Our main tool for evaluating the difference between the top 30 and the background is Fisher’s exact test. The closer its value is to zero, the less likely it is that the difference in parameter values between the search engine output and the background is random.
But if the relationship with getting into the top 30 is not random, then what can it be determined? There are several basic options, which, however, and can complement each other in various proportions.
- Preselection. Modern ranking formulas are very complex – and therefore can be resource-intensive and time-consuming to compute. To reduce server load and speed up processing, ranking can be performed in two or more steps, with simplified formulas optimized for fast calculation being applied first to a large number of pages lifted from the index. As a result, relatively few (e.g., a thousand) results are selected, to which the full ranking formula is already applied. If the parameter is included in the simplified formula and taken into account in the early stages of ranking, its values for sites that have reached the last stage will initially be on average high. And even if the parameter is no longer taken into account at this last stage, its impact on the overall ranking results can be very large.
- Continued gradient. Some of the background pages actually make it into the rankings, but below the 30th position. If there is a correlation with position, i.e. with the distance from the top the parameter values fall, then it is not surprising if the sites (pages) that fall to 47th or 350th position have on average lower values of the parameter than those that fall to 2nd or 25th.
- Correlations with other parameters. If Fisher’s exact test shows that the distribution is not random, it only means that higher values of the parameter in the top 30 compared to the background are not the result of a random lottery win, but a consequence of some objective reasons. The reasons may be different – and they are not necessarily related to the selection for the parameter we are interested in (or close to). For example, there are usually noticeably fewer aggregators in Google search than in Yandex search. The average values of many parameters for aggregators are noticeably higher or lower than for other commercial sites – and this can greatly affect the difference between the average values of these parameters for the two search engines.
The greater the contrast between the top 30 and the background, the more likely it is that the parameter actually counts in ranking (or is at least close to one of the ranking factors). As always, when approaching zero or 100%, the difference is weightier. However, there can always be alternative explanations – for example, related to the distribution of site types in the ranking.
On the other hand, the lack of contrast between top-30 and background, or even higher values in the background do not necessarily indicate that there is no selection for the parameter. If the correlation with position depends on only one search engine, the background depends on all three. If one of our competitors pays more attention to the parameter we are interested in, “our” search engine may be in its shadow, although it also gives preference to sites with high values of the parameter. That is why we note negative correlations on our charts, but there is no negative relationship with getting to the top (except for inverted parameters like rankings, for which the less, the better).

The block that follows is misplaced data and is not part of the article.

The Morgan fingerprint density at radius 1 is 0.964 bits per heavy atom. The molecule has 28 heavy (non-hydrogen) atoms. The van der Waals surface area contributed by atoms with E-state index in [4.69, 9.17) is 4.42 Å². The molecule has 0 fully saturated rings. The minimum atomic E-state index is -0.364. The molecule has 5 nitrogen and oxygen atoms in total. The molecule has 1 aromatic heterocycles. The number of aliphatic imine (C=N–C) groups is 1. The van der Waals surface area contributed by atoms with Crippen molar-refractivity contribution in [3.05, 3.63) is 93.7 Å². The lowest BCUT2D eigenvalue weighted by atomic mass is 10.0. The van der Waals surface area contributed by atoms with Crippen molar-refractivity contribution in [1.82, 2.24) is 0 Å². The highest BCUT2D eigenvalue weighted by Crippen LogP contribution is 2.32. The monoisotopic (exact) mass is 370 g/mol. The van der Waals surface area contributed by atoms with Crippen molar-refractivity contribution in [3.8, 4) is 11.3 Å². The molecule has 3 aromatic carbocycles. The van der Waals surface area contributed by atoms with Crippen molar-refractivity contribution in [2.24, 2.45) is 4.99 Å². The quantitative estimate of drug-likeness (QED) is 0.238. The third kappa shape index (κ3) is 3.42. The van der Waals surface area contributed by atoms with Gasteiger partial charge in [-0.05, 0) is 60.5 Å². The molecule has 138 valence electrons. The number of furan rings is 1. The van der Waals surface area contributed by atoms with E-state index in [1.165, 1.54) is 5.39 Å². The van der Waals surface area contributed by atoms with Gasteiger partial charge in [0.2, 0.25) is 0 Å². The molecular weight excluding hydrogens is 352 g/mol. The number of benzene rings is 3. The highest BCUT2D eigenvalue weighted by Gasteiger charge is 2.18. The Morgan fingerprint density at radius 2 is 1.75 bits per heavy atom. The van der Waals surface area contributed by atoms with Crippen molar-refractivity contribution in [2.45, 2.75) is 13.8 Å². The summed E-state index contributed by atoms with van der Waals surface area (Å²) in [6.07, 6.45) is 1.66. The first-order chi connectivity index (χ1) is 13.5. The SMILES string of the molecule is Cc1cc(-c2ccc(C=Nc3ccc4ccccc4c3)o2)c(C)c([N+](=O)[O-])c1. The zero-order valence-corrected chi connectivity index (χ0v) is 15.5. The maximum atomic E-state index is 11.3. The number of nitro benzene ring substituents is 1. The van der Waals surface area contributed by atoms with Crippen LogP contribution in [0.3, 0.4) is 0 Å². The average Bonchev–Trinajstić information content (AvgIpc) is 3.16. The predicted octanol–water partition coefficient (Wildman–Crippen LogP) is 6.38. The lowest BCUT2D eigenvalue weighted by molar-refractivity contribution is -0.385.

How to use research results
The parameters we call important are not necessarily the ranking factors that search engines use. A search engine may not have included that particular parameter in its ranking formula. Why? There are many variations:
- There are other parameters that affect ranking, on which this parameter directly or indirectly depends (the most common situation).
- The value of the parameter is higher for those sites that have a high position in search results (eg, the number of visits to the page the more it ranks better, simply by the transition from the search engine).
- The parameter is often included in site optimization programs, because there is a widespread belief that it is important. As a result, “highly optimized” sites (and such in the top most), the value of this parameter is higher on average, although in reality “working” other parameters.
- The parameter was important some time ago, but now the ranking has no effect; nevertheless, many sites with “correct” values of this parameter are entrenched in the top.
- Even in cases where ranking factor is actually used by a search engine, we cannot say that it is exactly the same as our parameter – most likely, there will be sites (pages) for which the value of “our parameter” and “their factor” differ significantly. Nevertheless, if our data show that the parameter “is important for ranking,” then it is in most cases really important, and in search engine optimization sites these findings are useful to consider. Although it is not necessary to strive to improve performance on important parameters at all costs.
What should you do in this case?
Fix critical errors
Parameters that correlate tangibly with ranking factors – important. If you have a limited range, or no localization in Moscow, or no prices, then for many queries you simply have no chance to get to the top.
This is the situation with parameters that are taken into account in the preliminary stages of ranking, (as you can guess by the large contrast between the values of the parameter in the top 30 and the background), as well as with those in which the share of the top approaching one hundred percent.